“Between stimulus and response there is a space. In that space is our power to choose our response. In our response lies our growth and our freedom”. The preceding quote is often attributed to Viktor Frankl, but it was actually popularized by Steven Covey (O’Toole, 2018). Covey doesn’t take credit for it either, though; he attributes the quote to an unknown author. Many psychologists and philosophers have often expressed similar sentiments. In 1967, Harold McCully condensed a 1963 quote by Psychologist Rollo May into: “Man has the capacity for pause between stimulus and response. He may choose among alternatives in responding. This is the taproot of individual freedom” (McClusky, 1967).
The Mandt System has its own variation of this quote. We say that in the presence of a stimulus a person should, “affirm their feelings, and choose their behavior”. The message in all of these quotes is powerful and clear. We do not have to automatically react to the stimulation from our environment; rather, in the gap between stimulus and response we can exercise the personal freedom to choose our behavior. This does require self awareness, as some responses are preprogrammed into the autonomic nervous system (LeDoux, 2015).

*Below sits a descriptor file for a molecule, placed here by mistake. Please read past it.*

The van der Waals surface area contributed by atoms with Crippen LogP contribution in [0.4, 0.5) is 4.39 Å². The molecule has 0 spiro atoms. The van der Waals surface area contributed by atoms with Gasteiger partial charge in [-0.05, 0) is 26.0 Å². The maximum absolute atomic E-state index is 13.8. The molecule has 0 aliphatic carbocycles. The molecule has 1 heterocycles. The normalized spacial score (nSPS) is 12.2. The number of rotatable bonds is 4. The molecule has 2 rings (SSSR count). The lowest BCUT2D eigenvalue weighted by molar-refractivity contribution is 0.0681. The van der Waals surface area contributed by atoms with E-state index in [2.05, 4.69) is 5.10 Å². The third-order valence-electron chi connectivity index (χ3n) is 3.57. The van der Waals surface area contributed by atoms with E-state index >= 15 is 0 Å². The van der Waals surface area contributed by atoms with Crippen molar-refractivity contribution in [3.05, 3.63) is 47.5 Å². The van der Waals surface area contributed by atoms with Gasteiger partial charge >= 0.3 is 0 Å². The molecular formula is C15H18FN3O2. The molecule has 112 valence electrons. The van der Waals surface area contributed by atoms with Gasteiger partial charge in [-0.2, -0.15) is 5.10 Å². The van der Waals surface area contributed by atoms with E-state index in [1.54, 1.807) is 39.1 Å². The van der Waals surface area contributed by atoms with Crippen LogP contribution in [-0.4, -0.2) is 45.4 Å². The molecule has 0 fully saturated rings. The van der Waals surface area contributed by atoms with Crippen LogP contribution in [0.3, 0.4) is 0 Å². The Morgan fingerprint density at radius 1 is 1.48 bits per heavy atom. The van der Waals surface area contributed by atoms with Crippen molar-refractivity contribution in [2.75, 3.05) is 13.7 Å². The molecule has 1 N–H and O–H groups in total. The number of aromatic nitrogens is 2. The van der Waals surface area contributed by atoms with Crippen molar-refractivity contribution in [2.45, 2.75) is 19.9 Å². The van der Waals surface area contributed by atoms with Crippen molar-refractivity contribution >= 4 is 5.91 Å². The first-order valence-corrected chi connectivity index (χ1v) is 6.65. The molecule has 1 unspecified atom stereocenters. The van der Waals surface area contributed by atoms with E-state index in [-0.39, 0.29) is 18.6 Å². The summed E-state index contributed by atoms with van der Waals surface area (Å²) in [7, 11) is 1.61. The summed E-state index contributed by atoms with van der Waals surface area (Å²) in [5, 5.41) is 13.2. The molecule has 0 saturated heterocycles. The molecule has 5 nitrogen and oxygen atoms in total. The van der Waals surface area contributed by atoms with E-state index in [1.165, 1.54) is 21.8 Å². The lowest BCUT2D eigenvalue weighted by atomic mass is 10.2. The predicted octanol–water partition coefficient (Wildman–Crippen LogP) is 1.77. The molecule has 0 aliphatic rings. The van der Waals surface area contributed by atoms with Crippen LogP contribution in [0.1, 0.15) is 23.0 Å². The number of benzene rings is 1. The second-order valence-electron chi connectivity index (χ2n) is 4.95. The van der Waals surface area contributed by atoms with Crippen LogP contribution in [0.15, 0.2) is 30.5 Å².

Also, some of our neural routes/behavioral patterns have been exercised so often that it will take time to develop new routes/behavioral patterns (Sapolsky, 2018). Our brains tend to be geared toward conserving energy, and this often results in our use of heuristics as a shortcut, rather than actually thinking through a problem (Kahneman, 2011). With effort, however, we can more actively manage our responses. We can notice the stimulus, push the pause button, take a deep breath or two, affirm our feelings toward the situation, think about our potential options, and then choose how we respond.
John Windsor – Mandt Faculty